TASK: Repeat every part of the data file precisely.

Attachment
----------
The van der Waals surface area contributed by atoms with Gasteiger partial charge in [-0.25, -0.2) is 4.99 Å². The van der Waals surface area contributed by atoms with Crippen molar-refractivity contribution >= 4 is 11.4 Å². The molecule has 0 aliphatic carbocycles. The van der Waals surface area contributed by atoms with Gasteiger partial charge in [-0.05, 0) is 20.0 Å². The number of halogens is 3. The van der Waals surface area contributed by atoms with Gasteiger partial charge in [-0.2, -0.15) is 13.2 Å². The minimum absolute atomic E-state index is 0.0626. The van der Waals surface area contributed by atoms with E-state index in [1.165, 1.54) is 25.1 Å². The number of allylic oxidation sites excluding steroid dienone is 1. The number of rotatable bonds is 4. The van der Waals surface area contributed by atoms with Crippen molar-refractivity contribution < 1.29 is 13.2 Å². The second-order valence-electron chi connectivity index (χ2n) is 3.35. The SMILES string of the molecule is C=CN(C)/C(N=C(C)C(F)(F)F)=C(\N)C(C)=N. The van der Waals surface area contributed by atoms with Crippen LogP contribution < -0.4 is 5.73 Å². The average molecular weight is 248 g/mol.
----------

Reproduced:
The van der Waals surface area contributed by atoms with Gasteiger partial charge in [-0.25, -0.2) is 4.99 Å². The van der Waals surface area contributed by atoms with Crippen molar-refractivity contribution >= 4 is 11.4 Å². The molecule has 0 aliphatic carbocycles. The van der Waals surface area contributed by atoms with Gasteiger partial charge in [-0.05, 0) is 20.0 Å². The number of halogens is 3. The van der Waals surface area contributed by atoms with Gasteiger partial charge in [-0.2, -0.15) is 13.2 Å². The minimum absolute atomic E-state index is 0.0626. The van der Waals surface area contributed by atoms with E-state index in [1.165, 1.54) is 25.1 Å². The number of allylic oxidation sites excluding steroid dienone is 1. The number of rotatable bonds is 4. The van der Waals surface area contributed by atoms with Crippen molar-refractivity contribution < 1.29 is 13.2 Å². The second-order valence-electron chi connectivity index (χ2n) is 3.35. The SMILES string of the molecule is C=CN(C)/C(N=C(C)C(F)(F)F)=C(\N)C(C)=N. The van der Waals surface area contributed by atoms with Crippen LogP contribution < -0.4 is 5.73 Å². The average molecular weight is 248 g/mol.